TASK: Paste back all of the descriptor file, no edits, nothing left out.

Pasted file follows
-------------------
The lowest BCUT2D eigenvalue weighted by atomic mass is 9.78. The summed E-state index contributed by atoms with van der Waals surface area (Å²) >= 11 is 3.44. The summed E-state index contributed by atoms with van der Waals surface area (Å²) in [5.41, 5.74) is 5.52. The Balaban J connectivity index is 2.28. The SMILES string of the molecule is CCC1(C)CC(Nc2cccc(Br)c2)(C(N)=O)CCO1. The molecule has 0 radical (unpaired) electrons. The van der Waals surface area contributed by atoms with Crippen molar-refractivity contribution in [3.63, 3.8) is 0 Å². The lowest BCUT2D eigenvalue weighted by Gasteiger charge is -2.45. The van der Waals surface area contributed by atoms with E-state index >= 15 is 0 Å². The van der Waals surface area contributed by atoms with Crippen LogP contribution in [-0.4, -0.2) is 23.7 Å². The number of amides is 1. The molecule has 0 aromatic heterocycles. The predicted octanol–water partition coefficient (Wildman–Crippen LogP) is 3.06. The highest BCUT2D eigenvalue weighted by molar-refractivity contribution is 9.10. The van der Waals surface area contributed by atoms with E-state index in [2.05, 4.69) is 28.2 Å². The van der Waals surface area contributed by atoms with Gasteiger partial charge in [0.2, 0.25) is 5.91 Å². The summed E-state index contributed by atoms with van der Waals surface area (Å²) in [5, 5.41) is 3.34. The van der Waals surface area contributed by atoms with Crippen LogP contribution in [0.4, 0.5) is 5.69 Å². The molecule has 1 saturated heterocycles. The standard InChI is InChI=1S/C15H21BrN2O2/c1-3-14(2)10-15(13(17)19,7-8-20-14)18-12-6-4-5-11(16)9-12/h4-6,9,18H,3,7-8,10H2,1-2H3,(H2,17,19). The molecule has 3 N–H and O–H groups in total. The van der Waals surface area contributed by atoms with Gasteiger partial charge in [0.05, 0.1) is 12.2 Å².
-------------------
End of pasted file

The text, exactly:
The lowest BCUT2D eigenvalue weighted by atomic mass is 9.78. The summed E-state index contributed by atoms with van der Waals surface area (Å²) >= 11 is 3.44. The summed E-state index contributed by atoms with van der Waals surface area (Å²) in [5.41, 5.74) is 5.52. The Balaban J connectivity index is 2.28. The SMILES string of the molecule is CCC1(C)CC(Nc2cccc(Br)c2)(C(N)=O)CCO1. The molecule has 0 radical (unpaired) electrons. The van der Waals surface area contributed by atoms with Crippen molar-refractivity contribution in [3.63, 3.8) is 0 Å². The lowest BCUT2D eigenvalue weighted by Gasteiger charge is -2.45. The van der Waals surface area contributed by atoms with E-state index >= 15 is 0 Å². The van der Waals surface area contributed by atoms with Crippen LogP contribution in [-0.4, -0.2) is 23.7 Å². The number of amides is 1. The molecule has 0 aromatic heterocycles. The predicted octanol–water partition coefficient (Wildman–Crippen LogP) is 3.06. The highest BCUT2D eigenvalue weighted by molar-refractivity contribution is 9.10. The van der Waals surface area contributed by atoms with E-state index in [2.05, 4.69) is 28.2 Å². The van der Waals surface area contributed by atoms with Gasteiger partial charge in [0.2, 0.25) is 5.91 Å². The summed E-state index contributed by atoms with van der Waals surface area (Å²) in [5, 5.41) is 3.34. The van der Waals surface area contributed by atoms with Crippen LogP contribution in [0.4, 0.5) is 5.69 Å². The molecule has 1 saturated heterocycles. The standard InChI is InChI=1S/C15H21BrN2O2/c1-3-14(2)10-15(13(17)19,7-8-20-14)18-12-6-4-5-11(16)9-12/h4-6,9,18H,3,7-8,10H2,1-2H3,(H2,17,19). The molecule has 3 N–H and O–H groups in total. The van der Waals surface area contributed by atoms with Gasteiger partial charge in [0.05, 0.1) is 12.2 Å².